In general, the length of warp you can put on a loom is affected by the distance between the warp beam and the back beam. You can only wind on as much warp as won’t touch the warp going over the back beam (see photo). This will also depend a bit on how big your actual warp beam is. Here at the Weavers’ School, we put on warps (mostly on Baby Wolfs) that are about 30 yd long. We could probably fit close to 40 yd warp length on these looms. We use warping sticks to separate the layers. Smooth paper (butcher-paper type) would allow more length, maybe as much as 50 yd max. (Note that corrugated cardboard would take up much more space than the warping sticks since we place only 2 sticks per turn of the beam. Each layer of corrugated cardboard would be thicker; with it, our warp length might be limited to about 20 yd.)
The second issue to consider is the method used to wind the warp. For warps longer than 15 yd, you’d have to use a warping reel or sectional beaming. For a production weaver, sectional beaming is probably the way to go. It has drawbacks, though. You have to wind a spool for every thread that will go in a single section of the sectional beam. If your beam has 2-inch sections, for a warp sett of 30 ends per inch, you would need to wind 60 spools with enough yarn on each spool to fill as many sections as your warp width uses. So, for a 16 inch warp that is 50 yd long, you would wind 60 spools 8 (sections) x 50 yd long or 400 yd per spool. So you therefore have to have a counter that measures how much warp goes on each spool. You naturally put on a little more just in case, so that at the end of warping you have 60 spools sitting there, each with some yarn on them. (Hopefully some yarn on them since hopefully none of your spools became empty while you were beaming.) In spite of having to deal with the leftover yarn, for really long warps this is probably the most efficient method to use. Another advantage to sectional warping is that you won’t have to pack the layers with anything; so the beam will hold the maximum amount of warp it can accommodate, which is determined by the height of the pegs that divide the sections.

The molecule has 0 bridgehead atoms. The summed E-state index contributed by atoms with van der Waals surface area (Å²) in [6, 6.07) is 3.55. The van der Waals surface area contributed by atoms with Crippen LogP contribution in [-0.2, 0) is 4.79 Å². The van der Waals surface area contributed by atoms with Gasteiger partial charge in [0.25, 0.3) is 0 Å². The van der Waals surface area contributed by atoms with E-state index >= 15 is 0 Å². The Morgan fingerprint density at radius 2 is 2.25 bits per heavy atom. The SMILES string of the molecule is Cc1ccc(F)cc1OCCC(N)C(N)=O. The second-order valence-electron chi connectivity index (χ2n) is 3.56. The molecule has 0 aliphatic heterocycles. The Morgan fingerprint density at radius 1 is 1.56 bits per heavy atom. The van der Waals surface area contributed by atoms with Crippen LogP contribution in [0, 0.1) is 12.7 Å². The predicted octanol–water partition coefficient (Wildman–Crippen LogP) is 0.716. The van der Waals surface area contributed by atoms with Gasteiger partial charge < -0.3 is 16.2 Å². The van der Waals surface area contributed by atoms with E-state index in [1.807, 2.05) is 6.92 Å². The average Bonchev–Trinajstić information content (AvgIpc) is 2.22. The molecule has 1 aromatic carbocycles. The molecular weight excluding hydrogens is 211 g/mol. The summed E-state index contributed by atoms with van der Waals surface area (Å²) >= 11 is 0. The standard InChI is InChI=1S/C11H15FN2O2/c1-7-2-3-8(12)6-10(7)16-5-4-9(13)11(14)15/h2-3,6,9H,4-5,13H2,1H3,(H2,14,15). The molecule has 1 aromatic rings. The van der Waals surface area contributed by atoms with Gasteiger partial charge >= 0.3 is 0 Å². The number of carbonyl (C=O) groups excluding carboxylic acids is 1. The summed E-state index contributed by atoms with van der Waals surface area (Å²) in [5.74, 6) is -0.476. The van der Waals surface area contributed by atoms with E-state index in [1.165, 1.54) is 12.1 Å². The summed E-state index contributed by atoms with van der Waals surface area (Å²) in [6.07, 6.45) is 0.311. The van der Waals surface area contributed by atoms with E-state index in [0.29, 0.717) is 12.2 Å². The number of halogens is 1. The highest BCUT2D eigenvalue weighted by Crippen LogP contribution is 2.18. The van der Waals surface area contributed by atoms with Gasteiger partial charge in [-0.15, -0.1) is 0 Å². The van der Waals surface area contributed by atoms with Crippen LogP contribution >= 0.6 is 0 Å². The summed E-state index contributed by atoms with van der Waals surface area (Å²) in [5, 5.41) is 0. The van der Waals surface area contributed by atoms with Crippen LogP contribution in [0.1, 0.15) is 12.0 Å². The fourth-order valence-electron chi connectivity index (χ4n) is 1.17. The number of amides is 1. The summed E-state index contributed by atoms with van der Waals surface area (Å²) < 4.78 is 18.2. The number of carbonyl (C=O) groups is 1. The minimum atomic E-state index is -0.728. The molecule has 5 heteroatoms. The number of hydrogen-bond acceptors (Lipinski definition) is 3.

If you use a warping reel (and also when you are using a warping board) the process goes much faster with a warping paddle. A paddle allows you to wind multiple ends at the same time (we usually wind 10 ends together), making an individual cross. For this process, you need a cone for each end and a cone stand (there are work-arounds for it). Note that If you are using multiple colors in the warp, both warping with a paddle and sectional warping work best if stripe arrangements coincide with the number of ends in the paddle or in each section.